‘State of the World’s Toilets’ report reveals lowest rates of access to sanitation
On the occasion of the 2015 World Toilet Day, WaterAid Nigeria is calling on government to commit to delivering universal access to sanitation, following the release of new analysis showing which countries in the world have the worst rates of access to safe, private toilets.
WaterAid’s first “It’s No Joke – State of the World’s Toilets” report (www.wateraid.org/worldstoilets) reveals the hardest place in the world to find a toilet, where you’ll find the most people waiting, and which developed nations are also facing their own challenges on sanitation.
The report summarises the global sanitation situation and highlights amongst other things, the worst 10 places in the world for a toilet, the least and most improved, with country snapshots for maternal mortality rate, child mortality rate, life expectancy, stunting and average per capita gross national income (GNI).
The world’s youngest country, South Sudan, has the worst household access to sanitation in the world, followed closely by Niger, Togo and Madagascar.
The report features Nigeria significantly as one of the most failing on access to sanitation. Nigeria, sub-Saharan Africa’s largest economy, is in the unfortunate position of being the third most regressive country in the world on sanitation. On this list, Nigeria, which is now classed as a lower middle-income country, is runner up to Georgia, the former war torn Soviet republic and Djibouti, a tiny fragile country that was also racked by civil war.
According to WHO/UNICEF Joint Monitoring Programme (JMP) figures, Nigeria now has 71% of its people without access to safe, private toilets (that is over 130 million people) and 25% practicing open defecation. More worrying, WaterAid’s new report shows that the number of households in Nigeria with access to sanitation has declined by 9.1 percentage points since 1990. This is the second-greatest decrease of 38 countries with measurable data in Sub-Saharan Africa. This takes a heavy toll on Nigeria’s people. An estimated 11 children in every 1,000 die of diarrhoeal illnesses each year in Nigeria, and 58 out of 100,000 births result in the mother dying of sepsis. To change this situation will take political commitment and financing from the very top. Nigeria needs to measure up to its status as a middle-income country and finance its infrastructure accordingly. This means mobilising domestic resources, including through taxes and tariffs, and making effective use of traditional aid to target poor people.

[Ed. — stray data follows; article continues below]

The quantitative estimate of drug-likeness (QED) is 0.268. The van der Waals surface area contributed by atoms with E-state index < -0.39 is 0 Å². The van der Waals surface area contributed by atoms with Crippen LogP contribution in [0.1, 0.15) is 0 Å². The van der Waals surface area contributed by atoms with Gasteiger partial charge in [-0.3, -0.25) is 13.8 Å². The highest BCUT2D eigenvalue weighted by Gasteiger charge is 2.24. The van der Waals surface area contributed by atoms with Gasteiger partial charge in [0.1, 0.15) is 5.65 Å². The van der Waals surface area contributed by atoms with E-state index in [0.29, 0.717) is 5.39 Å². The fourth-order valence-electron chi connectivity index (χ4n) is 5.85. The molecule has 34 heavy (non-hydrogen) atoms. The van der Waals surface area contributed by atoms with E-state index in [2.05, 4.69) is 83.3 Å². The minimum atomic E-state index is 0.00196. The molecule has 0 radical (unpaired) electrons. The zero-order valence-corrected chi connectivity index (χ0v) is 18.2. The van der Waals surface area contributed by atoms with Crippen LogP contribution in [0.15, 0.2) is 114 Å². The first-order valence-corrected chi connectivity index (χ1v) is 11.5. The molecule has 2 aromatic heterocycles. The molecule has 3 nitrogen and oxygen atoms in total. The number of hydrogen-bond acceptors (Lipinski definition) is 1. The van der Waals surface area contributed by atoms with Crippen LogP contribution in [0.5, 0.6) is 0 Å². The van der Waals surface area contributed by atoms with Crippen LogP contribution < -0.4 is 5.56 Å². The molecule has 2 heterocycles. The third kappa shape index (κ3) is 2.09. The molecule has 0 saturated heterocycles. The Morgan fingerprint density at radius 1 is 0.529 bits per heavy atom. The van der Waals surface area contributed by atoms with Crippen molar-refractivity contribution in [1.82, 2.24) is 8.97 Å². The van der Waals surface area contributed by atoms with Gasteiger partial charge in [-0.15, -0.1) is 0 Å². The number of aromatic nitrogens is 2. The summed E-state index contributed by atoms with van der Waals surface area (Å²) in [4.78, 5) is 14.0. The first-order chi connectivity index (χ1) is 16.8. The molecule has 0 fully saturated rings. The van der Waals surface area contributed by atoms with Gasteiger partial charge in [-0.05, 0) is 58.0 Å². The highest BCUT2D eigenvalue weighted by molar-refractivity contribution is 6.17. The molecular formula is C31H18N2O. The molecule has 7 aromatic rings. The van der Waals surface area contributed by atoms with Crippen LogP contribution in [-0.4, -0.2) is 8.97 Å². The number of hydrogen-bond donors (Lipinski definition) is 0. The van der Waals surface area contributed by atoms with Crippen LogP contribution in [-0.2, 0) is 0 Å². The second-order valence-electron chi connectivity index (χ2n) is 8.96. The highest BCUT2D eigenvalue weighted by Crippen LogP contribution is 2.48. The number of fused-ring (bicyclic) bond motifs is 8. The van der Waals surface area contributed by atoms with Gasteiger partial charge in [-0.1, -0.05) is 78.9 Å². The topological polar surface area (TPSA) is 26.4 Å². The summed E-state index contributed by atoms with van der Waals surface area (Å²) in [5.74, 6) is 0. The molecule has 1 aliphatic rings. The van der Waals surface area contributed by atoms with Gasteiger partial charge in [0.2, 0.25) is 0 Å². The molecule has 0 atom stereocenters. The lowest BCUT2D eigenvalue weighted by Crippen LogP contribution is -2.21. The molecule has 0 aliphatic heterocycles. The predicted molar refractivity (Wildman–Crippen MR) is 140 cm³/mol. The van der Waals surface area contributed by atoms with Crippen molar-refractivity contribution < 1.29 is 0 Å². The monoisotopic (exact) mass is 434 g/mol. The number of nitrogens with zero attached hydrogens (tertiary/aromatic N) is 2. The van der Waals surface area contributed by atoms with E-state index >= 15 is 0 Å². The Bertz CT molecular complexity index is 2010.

Promoting the health benefit of sanitation is also key to improving sanitation practices in Nigeria. Access to safe sanitation, and ensuring that everyone in a community uses a toilet, is vital for ensuring better health and an important measure in addressing under-nutrition linked to chronic diarrhoeal illnesses.
The report highlights the plight of more than 2.3 billion people in the world who do not have access to a safe, private toilet. Of these, nearly 1 billion have no choice but to defecate in the open – in fields, at roadsides or in bushes.
The result is a polluted environment in which diseases spread fast. An estimated 314,000 children under five die each year of diarrhoeal illness which could be prevented with safe water, good sanitation and good hygiene. Many more have their physical and cognitive development stunted through repeated bouts of diarrhoea, blighting their life chances.
Among the report’s other more interesting findings:
- India, the world’s second-most populous country, holds the record as the place with the longest queues for toilets and the most people per square kilometre practising open defecation.
- Nigeria is third on the list of countries in the world with the longest queues for toilets and sixth in the world with the most people practising open defecation.
- The tiny South Pacific island of Tokelau has made the most progress on delivering sanitation since 1990; impressively, Nepal, despite the immense challenges posed by its mountainous landscape, comes in the top 4 in this category.
- Not everyone in the developed world has toilets. Canada, the United Kingdom, Ireland and Sweden are among nations with measurable numbers still without safe, private household toilets; Russia has the lowest percentage of household toilets of all developed nations.